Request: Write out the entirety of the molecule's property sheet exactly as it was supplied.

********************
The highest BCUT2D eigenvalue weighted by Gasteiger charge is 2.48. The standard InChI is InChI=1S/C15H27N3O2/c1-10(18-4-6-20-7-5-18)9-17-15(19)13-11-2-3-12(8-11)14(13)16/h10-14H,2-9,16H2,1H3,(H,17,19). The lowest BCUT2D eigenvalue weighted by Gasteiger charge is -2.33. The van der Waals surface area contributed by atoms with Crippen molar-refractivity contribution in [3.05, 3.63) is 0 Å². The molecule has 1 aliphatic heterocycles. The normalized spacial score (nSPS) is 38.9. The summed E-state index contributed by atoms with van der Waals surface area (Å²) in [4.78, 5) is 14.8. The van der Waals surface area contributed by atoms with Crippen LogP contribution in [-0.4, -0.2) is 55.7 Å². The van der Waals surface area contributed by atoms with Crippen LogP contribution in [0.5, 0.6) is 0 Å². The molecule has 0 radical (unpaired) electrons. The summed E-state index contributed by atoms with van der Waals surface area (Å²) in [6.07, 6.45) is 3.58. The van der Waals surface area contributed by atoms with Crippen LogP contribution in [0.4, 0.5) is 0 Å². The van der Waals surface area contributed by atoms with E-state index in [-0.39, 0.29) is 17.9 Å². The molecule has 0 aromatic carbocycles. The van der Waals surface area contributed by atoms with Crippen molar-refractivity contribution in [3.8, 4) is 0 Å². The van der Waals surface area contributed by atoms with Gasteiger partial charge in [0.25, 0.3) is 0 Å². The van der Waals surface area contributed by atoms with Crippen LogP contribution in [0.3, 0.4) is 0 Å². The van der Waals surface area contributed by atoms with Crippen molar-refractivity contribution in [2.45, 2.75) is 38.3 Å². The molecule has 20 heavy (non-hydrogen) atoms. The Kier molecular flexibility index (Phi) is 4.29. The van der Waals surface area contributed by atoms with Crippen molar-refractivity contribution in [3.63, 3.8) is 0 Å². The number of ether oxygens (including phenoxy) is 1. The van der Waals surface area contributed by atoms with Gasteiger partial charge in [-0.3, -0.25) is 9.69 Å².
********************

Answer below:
The highest BCUT2D eigenvalue weighted by Gasteiger charge is 2.48. The standard InChI is InChI=1S/C15H27N3O2/c1-10(18-4-6-20-7-5-18)9-17-15(19)13-11-2-3-12(8-11)14(13)16/h10-14H,2-9,16H2,1H3,(H,17,19). The lowest BCUT2D eigenvalue weighted by Gasteiger charge is -2.33. The van der Waals surface area contributed by atoms with Crippen molar-refractivity contribution in [3.05, 3.63) is 0 Å². The molecule has 1 aliphatic heterocycles. The normalized spacial score (nSPS) is 38.9. The summed E-state index contributed by atoms with van der Waals surface area (Å²) in [4.78, 5) is 14.8. The van der Waals surface area contributed by atoms with Crippen LogP contribution in [-0.4, -0.2) is 55.7 Å². The van der Waals surface area contributed by atoms with Crippen LogP contribution in [0.5, 0.6) is 0 Å². The molecule has 0 radical (unpaired) electrons. The summed E-state index contributed by atoms with van der Waals surface area (Å²) in [6.07, 6.45) is 3.58. The van der Waals surface area contributed by atoms with Crippen LogP contribution in [0.4, 0.5) is 0 Å². The van der Waals surface area contributed by atoms with E-state index in [-0.39, 0.29) is 17.9 Å². The molecule has 0 aromatic carbocycles. The van der Waals surface area contributed by atoms with Crippen molar-refractivity contribution in [3.8, 4) is 0 Å². The van der Waals surface area contributed by atoms with Gasteiger partial charge in [0.25, 0.3) is 0 Å². The van der Waals surface area contributed by atoms with Crippen LogP contribution in [0.3, 0.4) is 0 Å². The van der Waals surface area contributed by atoms with Crippen molar-refractivity contribution in [2.45, 2.75) is 38.3 Å². The molecule has 20 heavy (non-hydrogen) atoms. The Kier molecular flexibility index (Phi) is 4.29. The van der Waals surface area contributed by atoms with Crippen molar-refractivity contribution in [3.63, 3.8) is 0 Å². The number of ether oxygens (including phenoxy) is 1. The van der Waals surface area contributed by atoms with Gasteiger partial charge in [-0.3, -0.25) is 9.69 Å².